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KESC SURVIVING ON BORROWED POWER

 

It is time to decide either to allow direct supply from HUBCO to KESC, or install two more IPPs in Karachi so that KESC could operate independently?

 

By AMANULLAH BASHAR
Sep 23 - 29, 2002
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Karachi Electricity Supply Corporation (KESC) responsible for supplying power to the largest industrial and commercial hub of Pakistan instead of being self sufficient in power generation has to rely on borrowed power from different sources.

The main source of meeting the power shortfall, which is estimated around 500 megawatt is Wapda, or from two small Independent Power Plants namely Gul Ahmed and Tapal. As far as the two IPPs are concerned they have contractual obligation to feed to the KESC as they are operating in the licensed area of the KESC hence they are the reliable source of power supply for KESC.

DEMAND & SUPPLY

Currently, KESC's installed power generation capacity is 1756MW while the actual capability comes to 1426MW that is also not sustainable as most of the generating units have already come to their age hence one or two units are usually remain closed for overhauling purposes. Against this susceptible generating capacity, KESC has to meet the power demand estimated around 1900 MW while requests demanding yet another 500MW are pending which bring the total demand of the city to 2400mw which is increasing by 6 per cent every year.

Besides producing 1426MW from its own units, KESC has to purchase about 250MW from two IPPs i.e. Gul Ahmed and Tapal Energy and imports about 300MW from Wapda.

While this wide gap of almost 1000MW between demand and supply is viewed as a source of concern on one hand, this becomes a great source of attraction for the potential buyer of the KESC which is on the agenda of privatization of the government. The existence of a ready market at a massive scale of 2400 MW makes KESC as a gold mine for the interested parties. However, the nuisance of 41 per cent line losses mainly on account of power theft in the distribution network certainly poses a challenge to the potential buyers. If the would-be buyers managed to overcome the problem of line losses, KESC would certainly prove a gold mine.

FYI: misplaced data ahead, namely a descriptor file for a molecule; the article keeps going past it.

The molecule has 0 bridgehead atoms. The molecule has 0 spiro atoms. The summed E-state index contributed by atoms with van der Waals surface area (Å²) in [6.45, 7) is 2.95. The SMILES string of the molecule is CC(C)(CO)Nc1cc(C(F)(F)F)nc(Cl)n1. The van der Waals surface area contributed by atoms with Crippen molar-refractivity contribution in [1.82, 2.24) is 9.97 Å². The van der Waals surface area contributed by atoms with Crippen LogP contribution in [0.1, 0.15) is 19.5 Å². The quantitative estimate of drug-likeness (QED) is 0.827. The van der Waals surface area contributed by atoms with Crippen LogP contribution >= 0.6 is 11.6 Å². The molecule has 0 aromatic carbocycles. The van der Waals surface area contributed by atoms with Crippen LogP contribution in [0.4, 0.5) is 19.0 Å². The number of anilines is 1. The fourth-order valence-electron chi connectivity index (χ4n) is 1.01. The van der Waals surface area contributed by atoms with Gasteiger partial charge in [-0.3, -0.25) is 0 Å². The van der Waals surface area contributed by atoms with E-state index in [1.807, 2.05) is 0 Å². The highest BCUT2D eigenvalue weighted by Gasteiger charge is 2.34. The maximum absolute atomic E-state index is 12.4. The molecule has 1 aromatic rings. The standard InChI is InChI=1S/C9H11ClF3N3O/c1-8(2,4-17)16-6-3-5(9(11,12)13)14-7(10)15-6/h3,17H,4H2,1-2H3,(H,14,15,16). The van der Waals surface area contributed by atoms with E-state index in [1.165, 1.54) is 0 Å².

Since the induction of army into KESC system, the management has however done a marvellous job of addressing the problem of average billing which was another source of corruption in the KESC network. Consequently, reduction of average billing from 60 per cent to merely 17 per cent and addition of 182689 new consumers has improved the cash flow to a large extent.

However dependence on others for meeting the electricity needs this industrial city having a population of 15 million plus still remains as a vulnerable area for the corporation.

Due embargo on putting in new generation units, KESC had moved a proposal seeking permission from ministry of power for at least two more IPPs in Karachi. PC-1 of the project of direct supply from HUBCO has already with the government. Installation of a transmission line and a grid station to receive power directly from Hubco would require at least a period of one year to be operational provided the government gives a go ahead signal to this project. It is however yet to be seen whether the government carries out this project on its own or leaves it to the new management of KESC after its privatization.

People at the helm of affairs have to take a decision either to allow direct supply from HUBCO to KESC or installation of two more IPPs so that KESC could operate independently.

Although Wapda provides a great support not only to meet the much needed electrical energy which obviously helps KESC to avoid load shedding, yet Wapda has to give priority to its own consumers. In the prevailing system, KESC consumers have to suffer from load-shedding or breakdowns whenever Wapda confronts with short supply because Wapda has to prefer its own consumers and provide electricity to KESC on its convenience.

Wapda has agreed to supply 300-megawatt (MW) to KESC for nine months i.e. from March to November on the basis of two-part. Under this arrangement Wapda would sell 300 MW of power on variable rates to KESC. The flat rate would be charged on power supply over and above the agreed 300MW from March to November.

In December, Wapda has committed to supply 200 MW but expressed inability to entertain KESC's request in January and February as the utility itself faces power shortage in these months due to high consumption and low level of water at its thermal power producing stations.

When asked how KESC would overcome the shortfall from the month of February onward, sources in KESC were of the view that January, February and March are not the months of peak demand. Most of the A/Cs are switched off in these months due to good weather conditions resulting in a considerable decline in the demand of power. This sounds a lame excuse for organization like KESC which depending on assumptions to meet the electricity demand and looking towards the weather conditions. Uninterrupted supply of power is of course a pre-requisite for sustainable economic growth. Hence, KESC has to be made self-sufficient in power generation either through more IPPs, installation of its own generating units or a direct supply line between KESC and HUBCO.

It is learnt that power purchase agreement between Wapda and KESC has been signed with a view to ensure power supply after privatization to attract prospective investors.